Plans for a large scale pig farm in Montgomery have been slammed by residents, businessesi and TV personality Iolo Williams.

Proposals submitted to Powys County Council (PCC) could see two new pig units, housing almost 2,000 animals, plus a manure store, built on land next to Hill Farm.

The plans have caused concern among residents of the town and surrounding villages, with a 105-signature petition being handed in alongside around 20 leters of objection.

Among the objectors was the nature and wildlife presenter who said he was “horrified” to see the proposal.

Mr Williams said: “I was horrified to learn about the proposed development of an intensive 2,000 pig factory on the hill road near Montgomery.

“Such intensive units have no place in the stunning rural setting of Mid Wales and are completely out of character with that area of Montgomeryshire in particular.”

Mr Williams went on to raise concerns over the potential impact on fishing, and the country lanes in the area being unsuitable for HGVs and construction vehicles.

“In summary, this type of development that should be discouraged in rural Mid Wales and I trust that the council will do the right thing in turning it down.”

Mr Williams’ description of the new farming units as “intensive” are rebuffed by the agent Ian Pick Associates Ltd, acting on behalf of the applicants GW and WW Jones, who currently operate a sheep farm but have decided to diversify.

In documents submitted with the planning application, the agent said: “The proposed buildings will be used for the rearing and finishing of pigs on a straw based high welfare rearing system. The proposed system is not intensive.”

Each livestock building will have a capacity of 990 pigs. The animals will enter the system at around 28 days old, weighing seven kilogrammes, until they leave at 20 weeks old, weighing 105 kilogrammes. There will be approximately 2.2 cycles per year.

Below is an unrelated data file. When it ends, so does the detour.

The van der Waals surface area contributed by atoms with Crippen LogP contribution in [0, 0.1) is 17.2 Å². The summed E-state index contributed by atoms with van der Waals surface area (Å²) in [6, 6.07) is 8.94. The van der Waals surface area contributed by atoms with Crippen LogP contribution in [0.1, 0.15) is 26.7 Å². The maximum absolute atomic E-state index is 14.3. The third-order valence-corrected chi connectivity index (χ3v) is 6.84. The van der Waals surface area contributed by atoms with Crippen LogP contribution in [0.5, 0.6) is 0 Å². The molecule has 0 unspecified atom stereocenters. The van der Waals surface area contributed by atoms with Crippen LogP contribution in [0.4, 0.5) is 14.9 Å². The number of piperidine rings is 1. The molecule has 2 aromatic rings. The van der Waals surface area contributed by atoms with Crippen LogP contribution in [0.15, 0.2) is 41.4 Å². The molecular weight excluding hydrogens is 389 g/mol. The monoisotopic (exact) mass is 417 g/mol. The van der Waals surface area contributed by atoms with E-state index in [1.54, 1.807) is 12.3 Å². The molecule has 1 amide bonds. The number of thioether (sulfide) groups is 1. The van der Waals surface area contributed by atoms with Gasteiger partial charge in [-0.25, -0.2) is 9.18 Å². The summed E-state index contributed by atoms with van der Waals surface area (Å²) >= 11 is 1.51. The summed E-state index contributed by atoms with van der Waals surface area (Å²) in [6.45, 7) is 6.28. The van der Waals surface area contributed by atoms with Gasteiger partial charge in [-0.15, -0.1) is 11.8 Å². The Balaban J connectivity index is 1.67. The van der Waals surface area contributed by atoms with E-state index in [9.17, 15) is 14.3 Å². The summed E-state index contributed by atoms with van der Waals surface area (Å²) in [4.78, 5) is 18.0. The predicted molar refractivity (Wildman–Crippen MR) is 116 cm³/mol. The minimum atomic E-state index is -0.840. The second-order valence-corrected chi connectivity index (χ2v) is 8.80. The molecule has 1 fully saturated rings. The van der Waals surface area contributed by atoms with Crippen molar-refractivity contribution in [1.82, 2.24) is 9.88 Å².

Other residents of Montgomery have logged their objections, as well as local businesses including Monty’s Brewery.

In his objection letter, the company director Russ Honeyman voiced his fears that manure being spread near the brewery could contaminate the beer.

“Primarily my concerns revolve around the faeces or excrement from close to 2,000 animals daily. It is very unclear from the application where this is be discarded.

“I am again extremely concerned about the smells which may linger in the area and turn people and visitors away from coming to Montgomery and out Visitor Centre.

“I am highly recommending that the planning council reject this plan, it is too close to the town of Montgomery, the waste for that many animals cannot just be chucked around the fields, in this area.”

Montgomery Town Council and Abermule with Llandyssil Community Council have also raised concerns with PCC’s planning department.

As well as worries about HGV traffic and potential smell, residents have taken issue with the fact the application was originally advertised under Hyssington, some eight miles away, and residents of Llandyssil and Abermule were not notified of the plans. This is despite PCC Highways stipulating traffic to the site would have to be via Abermule to the A483.